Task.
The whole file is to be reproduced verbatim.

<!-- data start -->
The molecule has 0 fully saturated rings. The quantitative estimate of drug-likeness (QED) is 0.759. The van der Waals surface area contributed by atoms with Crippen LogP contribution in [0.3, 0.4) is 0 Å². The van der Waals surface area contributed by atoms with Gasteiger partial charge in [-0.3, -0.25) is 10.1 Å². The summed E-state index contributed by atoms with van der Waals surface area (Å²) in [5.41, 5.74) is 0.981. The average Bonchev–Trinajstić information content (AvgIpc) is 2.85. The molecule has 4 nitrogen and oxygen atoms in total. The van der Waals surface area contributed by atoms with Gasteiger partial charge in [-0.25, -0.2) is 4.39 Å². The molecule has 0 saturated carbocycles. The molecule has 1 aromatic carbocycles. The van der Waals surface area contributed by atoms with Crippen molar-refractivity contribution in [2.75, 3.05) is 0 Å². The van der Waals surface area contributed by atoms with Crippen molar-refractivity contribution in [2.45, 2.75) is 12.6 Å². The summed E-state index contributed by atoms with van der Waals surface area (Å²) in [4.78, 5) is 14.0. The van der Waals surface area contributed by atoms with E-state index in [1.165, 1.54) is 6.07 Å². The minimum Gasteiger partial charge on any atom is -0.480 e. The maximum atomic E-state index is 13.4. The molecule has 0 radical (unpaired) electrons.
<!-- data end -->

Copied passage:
The molecule has 0 fully saturated rings. The quantitative estimate of drug-likeness (QED) is 0.759. The van der Waals surface area contributed by atoms with Crippen LogP contribution in [0.3, 0.4) is 0 Å². The van der Waals surface area contributed by atoms with Gasteiger partial charge in [-0.3, -0.25) is 10.1 Å². The summed E-state index contributed by atoms with van der Waals surface area (Å²) in [5.41, 5.74) is 0.981. The average Bonchev–Trinajstić information content (AvgIpc) is 2.85. The molecule has 4 nitrogen and oxygen atoms in total. The van der Waals surface area contributed by atoms with Gasteiger partial charge in [-0.25, -0.2) is 4.39 Å². The molecule has 0 saturated carbocycles. The molecule has 1 aromatic carbocycles. The van der Waals surface area contributed by atoms with Crippen molar-refractivity contribution in [2.75, 3.05) is 0 Å². The van der Waals surface area contributed by atoms with Crippen molar-refractivity contribution in [2.45, 2.75) is 12.6 Å². The summed E-state index contributed by atoms with van der Waals surface area (Å²) in [4.78, 5) is 14.0. The van der Waals surface area contributed by atoms with E-state index in [1.165, 1.54) is 6.07 Å². The minimum Gasteiger partial charge on any atom is -0.480 e. The maximum atomic E-state index is 13.4. The molecule has 0 radical (unpaired) electrons.